Food waste valorisation: challenges and opportunities
Novel valorisation technologies could help industrial food producers reduce waste and turn it into high-value products. Download our white paper to find out more.

Securing enough food has been a prerequisite for mankind’s survival. Although humanity has long evolved from hunting and gathering to agriculture to widespread urbanisation, the need for food has remained the same or even intensified.

While entire industries are now committed to producing and distributing food for an ever-growing population, global hunger still exists. Furthermore, erratic environmental conditions caused by climate change mean that food insecurity is a looming challenge even for those who can currently afford to eat.

It might be surprising, then, to find out that more than 1.6 billion tonnes of food—a third of all food produced—is wasted or lost each year. While this waste is often associated with the food thrown away by consumers, most of it actually occurs right at the beginning of the supply chain, with production accounting for 32% of total food loss.

The rise of food waste alongside an increased social and environmental responsibility among businesses is building the market for food valorisation innovation. Valorisation presents producers and manufacturers the opportunity to not only reduce waste but to transform it into high-value products that meet emerging market demands, such as fuels, bioplastics and pharmaceuticals.

In Unlocking Value with Valorisation: Technologies to Tackle Food Waste white paper by IPI, we analysed the current food waste market and its existing technologies to provide insights on the opportunities in the sector.

A global movement

Around the world, companies are coming together to address the issue of food waste and search for greener and more cost-effective food waste management. The Coalition of Action on Food Waste, for example, was established in 2020 with the ambitious goal of halving food loss at the retail and consumer levels by 2030. Bringing together 14 of the world’s largest food retailers and manufacturers, the coalition encourages companies to measure, report and manage their food waste to increase transparency and accountability.

This commitment is becoming a publicly mandated responsibility as well, as governments worldwide implement legislation to reduce and recycle food waste. For instance, the European Union requires all member countries to reduce and monitor food waste in every phase of the supply chain. Similarly, Singapore’s 2019 Resource Sustainability Act includes food waste management as a crucial part towards transitioning to a Zero Waste Economy. A Food Waste Fund has even been created to subsidise the implementation of food waste solutions for organisations in Singapore.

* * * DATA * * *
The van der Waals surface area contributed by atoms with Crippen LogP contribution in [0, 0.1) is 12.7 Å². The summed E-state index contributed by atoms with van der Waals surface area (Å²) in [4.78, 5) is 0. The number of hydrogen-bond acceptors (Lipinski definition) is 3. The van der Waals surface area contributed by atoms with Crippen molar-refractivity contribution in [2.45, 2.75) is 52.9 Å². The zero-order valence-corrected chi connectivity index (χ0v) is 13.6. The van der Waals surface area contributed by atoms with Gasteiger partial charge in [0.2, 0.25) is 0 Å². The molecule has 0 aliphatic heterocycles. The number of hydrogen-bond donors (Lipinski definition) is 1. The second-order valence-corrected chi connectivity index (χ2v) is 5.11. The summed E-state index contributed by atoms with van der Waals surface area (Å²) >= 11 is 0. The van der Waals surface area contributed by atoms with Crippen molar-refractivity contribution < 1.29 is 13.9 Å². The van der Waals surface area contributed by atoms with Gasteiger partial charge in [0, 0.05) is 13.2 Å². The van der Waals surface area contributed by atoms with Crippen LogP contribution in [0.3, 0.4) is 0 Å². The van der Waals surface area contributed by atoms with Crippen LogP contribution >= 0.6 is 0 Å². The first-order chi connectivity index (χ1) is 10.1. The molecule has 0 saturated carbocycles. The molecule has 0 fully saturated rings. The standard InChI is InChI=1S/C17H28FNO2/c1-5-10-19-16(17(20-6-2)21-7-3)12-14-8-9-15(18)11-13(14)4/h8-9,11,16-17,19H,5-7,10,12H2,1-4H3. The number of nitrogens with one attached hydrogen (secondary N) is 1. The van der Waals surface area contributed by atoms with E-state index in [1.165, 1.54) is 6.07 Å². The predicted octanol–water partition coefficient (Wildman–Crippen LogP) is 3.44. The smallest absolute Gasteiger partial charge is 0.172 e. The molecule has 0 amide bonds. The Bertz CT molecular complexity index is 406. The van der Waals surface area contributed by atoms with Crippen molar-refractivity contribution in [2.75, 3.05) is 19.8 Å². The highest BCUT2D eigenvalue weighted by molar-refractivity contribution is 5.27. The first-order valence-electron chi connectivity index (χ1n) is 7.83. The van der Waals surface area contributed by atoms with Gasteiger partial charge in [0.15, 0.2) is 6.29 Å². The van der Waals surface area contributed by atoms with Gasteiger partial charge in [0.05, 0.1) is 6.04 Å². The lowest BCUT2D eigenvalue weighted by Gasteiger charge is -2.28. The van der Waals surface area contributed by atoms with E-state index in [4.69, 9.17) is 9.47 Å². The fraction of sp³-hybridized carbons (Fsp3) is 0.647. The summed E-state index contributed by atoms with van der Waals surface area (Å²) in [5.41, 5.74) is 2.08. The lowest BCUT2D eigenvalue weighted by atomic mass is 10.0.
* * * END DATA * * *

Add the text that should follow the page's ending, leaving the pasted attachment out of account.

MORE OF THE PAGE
With annual food waste is estimated to amount to 2.1 billion tonnes by 2030, both public and private sectors are called upon to enact sustainable food waste reduction policies today.

Greater possibilities with emerging technologies

While reducing wastage is a top priority, food waste is unlikely to be eliminated completely, especially for fresh produce. Traditional waste management systems revolve around recycling post-consumer waste, either from surplus or spoiled food. However, due to the varied composition and contamination levels of leftover food waste, and the limitations of existing technology in dealing with heterogeneous inputs, the end products are often of low value, such as fertilisers and animal feed.

Waste as a byproduct of industrial food production, on the other hand, is fairly homogenous and predictable in material, volume and site of production, making it the prime resource for valorisation. Not only does valorisation provide a way for companies to comply with increasingly mandated waste reduction requirements, it also makes business sense as a profitable endeavour.

Our survey of the technology landscape has found that treatment methods have advanced to make waste streams lucrative for businesses. Newer valorisation technologies allow the extraction of high-value bioactive compounds which are widely used in pharmaceuticals, nutraceuticals, cosmetics and food. Additionally, there is a shift towards eco-friendly and sustainable design in these methods. Existing commercially available processes usually involve toxic chemicals and produce a significant amount of waste, but newer methods use natural chemicals and aim to generate zero waste.

Turning food waste on its head

As new food valorisation technologies emerge, food loss from production that was once disposed immediately or processed into low-value products is now becoming a valuable resource. Food producers and manufacturers can consult with experts and existing technology providers to develop a valorisation method best suited to their regulatory requirements, as well as explore ways to maximise profit from the development of new products.

To further understand the current opportunities, challenges and trends in the food waste market, or find out more about novel food valorisation technologies available today, download the white paper below.